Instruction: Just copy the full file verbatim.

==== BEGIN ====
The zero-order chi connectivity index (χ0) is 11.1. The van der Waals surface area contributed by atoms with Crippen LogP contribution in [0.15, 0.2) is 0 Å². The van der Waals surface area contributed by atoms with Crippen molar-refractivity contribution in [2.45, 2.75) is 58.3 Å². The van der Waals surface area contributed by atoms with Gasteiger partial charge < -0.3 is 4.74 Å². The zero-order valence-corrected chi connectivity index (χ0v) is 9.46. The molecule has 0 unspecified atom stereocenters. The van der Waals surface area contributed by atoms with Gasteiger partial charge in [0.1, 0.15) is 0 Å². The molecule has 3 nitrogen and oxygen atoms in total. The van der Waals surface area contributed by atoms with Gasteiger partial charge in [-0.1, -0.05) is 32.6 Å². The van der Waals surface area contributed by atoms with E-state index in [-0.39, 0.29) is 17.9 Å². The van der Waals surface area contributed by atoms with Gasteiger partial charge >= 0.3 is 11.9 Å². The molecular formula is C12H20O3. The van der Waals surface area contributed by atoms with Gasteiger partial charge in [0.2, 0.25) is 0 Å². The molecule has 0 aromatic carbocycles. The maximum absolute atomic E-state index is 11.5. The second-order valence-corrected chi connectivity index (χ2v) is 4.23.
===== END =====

The zero-order chi connectivity index (χ0) is 11.1. The van der Waals surface area contributed by atoms with Crippen LogP contribution in [0.15, 0.2) is 0 Å². The van der Waals surface area contributed by atoms with Crippen molar-refractivity contribution in [2.45, 2.75) is 58.3 Å². The van der Waals surface area contributed by atoms with Gasteiger partial charge < -0.3 is 4.74 Å². The zero-order valence-corrected chi connectivity index (χ0v) is 9.46. The molecule has 0 unspecified atom stereocenters. The van der Waals surface area contributed by atoms with Gasteiger partial charge in [0.1, 0.15) is 0 Å². The molecule has 3 nitrogen and oxygen atoms in total. The van der Waals surface area contributed by atoms with Gasteiger partial charge in [-0.1, -0.05) is 32.6 Å². The van der Waals surface area contributed by atoms with E-state index in [-0.39, 0.29) is 17.9 Å². The van der Waals surface area contributed by atoms with Gasteiger partial charge >= 0.3 is 11.9 Å². The molecular formula is C12H20O3. The van der Waals surface area contributed by atoms with Gasteiger partial charge in [0.2, 0.25) is 0 Å². The molecule has 0 aromatic carbocycles. The maximum absolute atomic E-state index is 11.5. The second-order valence-corrected chi connectivity index (χ2v) is 4.23.